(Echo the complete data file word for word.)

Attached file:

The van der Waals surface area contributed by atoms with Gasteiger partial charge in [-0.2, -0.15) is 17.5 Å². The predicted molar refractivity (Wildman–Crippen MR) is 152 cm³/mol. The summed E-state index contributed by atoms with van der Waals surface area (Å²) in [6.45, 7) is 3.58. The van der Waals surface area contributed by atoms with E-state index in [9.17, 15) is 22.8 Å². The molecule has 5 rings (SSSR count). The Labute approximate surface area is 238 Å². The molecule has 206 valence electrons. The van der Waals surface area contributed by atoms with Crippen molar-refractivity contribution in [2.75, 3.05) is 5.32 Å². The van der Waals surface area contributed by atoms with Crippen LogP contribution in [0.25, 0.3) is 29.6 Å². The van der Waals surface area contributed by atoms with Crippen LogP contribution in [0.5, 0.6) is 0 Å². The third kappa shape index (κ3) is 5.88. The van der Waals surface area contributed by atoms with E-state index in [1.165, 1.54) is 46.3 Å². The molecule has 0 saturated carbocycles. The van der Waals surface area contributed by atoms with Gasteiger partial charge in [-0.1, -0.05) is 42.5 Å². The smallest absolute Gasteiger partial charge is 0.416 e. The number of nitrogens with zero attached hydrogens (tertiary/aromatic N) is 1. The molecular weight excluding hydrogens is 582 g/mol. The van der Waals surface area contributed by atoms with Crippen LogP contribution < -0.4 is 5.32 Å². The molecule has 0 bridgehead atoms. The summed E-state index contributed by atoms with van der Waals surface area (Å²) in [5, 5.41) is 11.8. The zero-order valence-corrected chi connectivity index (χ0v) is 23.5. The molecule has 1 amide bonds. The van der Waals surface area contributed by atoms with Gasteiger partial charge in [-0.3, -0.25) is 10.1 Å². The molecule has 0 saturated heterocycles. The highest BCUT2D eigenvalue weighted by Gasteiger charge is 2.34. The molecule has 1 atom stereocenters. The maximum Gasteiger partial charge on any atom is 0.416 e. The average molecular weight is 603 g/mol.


The van der Waals surface area contributed by atoms with Gasteiger partial charge in [-0.2, -0.15) is 17.5 Å². The predicted molar refractivity (Wildman–Crippen MR) is 152 cm³/mol. The summed E-state index contributed by atoms with van der Waals surface area (Å²) in [6.45, 7) is 3.58. The van der Waals surface area contributed by atoms with E-state index in [9.17, 15) is 22.8 Å². The molecule has 5 rings (SSSR count). The Labute approximate surface area is 238 Å². The molecule has 206 valence electrons. The van der Waals surface area contributed by atoms with Crippen molar-refractivity contribution in [2.75, 3.05) is 5.32 Å². The van der Waals surface area contributed by atoms with Crippen LogP contribution in [0.25, 0.3) is 29.6 Å². The van der Waals surface area contributed by atoms with Crippen LogP contribution in [0.5, 0.6) is 0 Å². The third kappa shape index (κ3) is 5.88. The van der Waals surface area contributed by atoms with E-state index in [1.165, 1.54) is 46.3 Å². The molecule has 0 saturated carbocycles. The van der Waals surface area contributed by atoms with Gasteiger partial charge in [-0.1, -0.05) is 42.5 Å². The smallest absolute Gasteiger partial charge is 0.416 e. The number of nitrogens with zero attached hydrogens (tertiary/aromatic N) is 1. The molecular weight excluding hydrogens is 582 g/mol. The van der Waals surface area contributed by atoms with Crippen LogP contribution < -0.4 is 5.32 Å². The molecule has 0 bridgehead atoms. The summed E-state index contributed by atoms with van der Waals surface area (Å²) in [5, 5.41) is 11.8. The zero-order valence-corrected chi connectivity index (χ0v) is 23.5. The molecule has 1 amide bonds. The van der Waals surface area contributed by atoms with Gasteiger partial charge in [-0.3, -0.25) is 10.1 Å². The molecule has 0 saturated heterocycles. The highest BCUT2D eigenvalue weighted by Gasteiger charge is 2.34. The molecule has 1 atom stereocenters. The maximum Gasteiger partial charge on any atom is 0.416 e. The average molecular weight is 603 g/mol.